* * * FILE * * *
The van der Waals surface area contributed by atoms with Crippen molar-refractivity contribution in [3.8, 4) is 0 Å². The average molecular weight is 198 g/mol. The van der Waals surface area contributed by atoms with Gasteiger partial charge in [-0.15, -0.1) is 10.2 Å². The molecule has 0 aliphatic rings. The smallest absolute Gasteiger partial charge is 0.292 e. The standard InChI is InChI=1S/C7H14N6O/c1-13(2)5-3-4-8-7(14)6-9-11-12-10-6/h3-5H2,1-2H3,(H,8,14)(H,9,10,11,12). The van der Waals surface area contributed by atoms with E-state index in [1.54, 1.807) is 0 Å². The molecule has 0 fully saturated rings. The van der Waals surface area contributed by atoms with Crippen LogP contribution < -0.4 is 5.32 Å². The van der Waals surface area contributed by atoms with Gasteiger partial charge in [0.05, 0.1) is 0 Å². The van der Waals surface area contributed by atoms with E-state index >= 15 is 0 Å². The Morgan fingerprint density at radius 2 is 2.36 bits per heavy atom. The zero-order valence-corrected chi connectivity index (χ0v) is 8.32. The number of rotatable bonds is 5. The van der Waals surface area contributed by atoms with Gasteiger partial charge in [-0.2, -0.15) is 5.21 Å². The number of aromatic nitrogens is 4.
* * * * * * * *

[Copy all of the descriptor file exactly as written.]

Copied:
The van der Waals surface area contributed by atoms with Crippen molar-refractivity contribution in [3.8, 4) is 0 Å². The average molecular weight is 198 g/mol. The van der Waals surface area contributed by atoms with Gasteiger partial charge in [-0.15, -0.1) is 10.2 Å². The molecule has 0 aliphatic rings. The smallest absolute Gasteiger partial charge is 0.292 e. The standard InChI is InChI=1S/C7H14N6O/c1-13(2)5-3-4-8-7(14)6-9-11-12-10-6/h3-5H2,1-2H3,(H,8,14)(H,9,10,11,12). The van der Waals surface area contributed by atoms with E-state index in [1.54, 1.807) is 0 Å². The molecule has 0 fully saturated rings. The van der Waals surface area contributed by atoms with Crippen LogP contribution < -0.4 is 5.32 Å². The van der Waals surface area contributed by atoms with Gasteiger partial charge in [0.05, 0.1) is 0 Å². The van der Waals surface area contributed by atoms with E-state index >= 15 is 0 Å². The Morgan fingerprint density at radius 2 is 2.36 bits per heavy atom. The zero-order valence-corrected chi connectivity index (χ0v) is 8.32. The number of rotatable bonds is 5. The van der Waals surface area contributed by atoms with Gasteiger partial charge in [-0.2, -0.15) is 5.21 Å². The number of aromatic nitrogens is 4.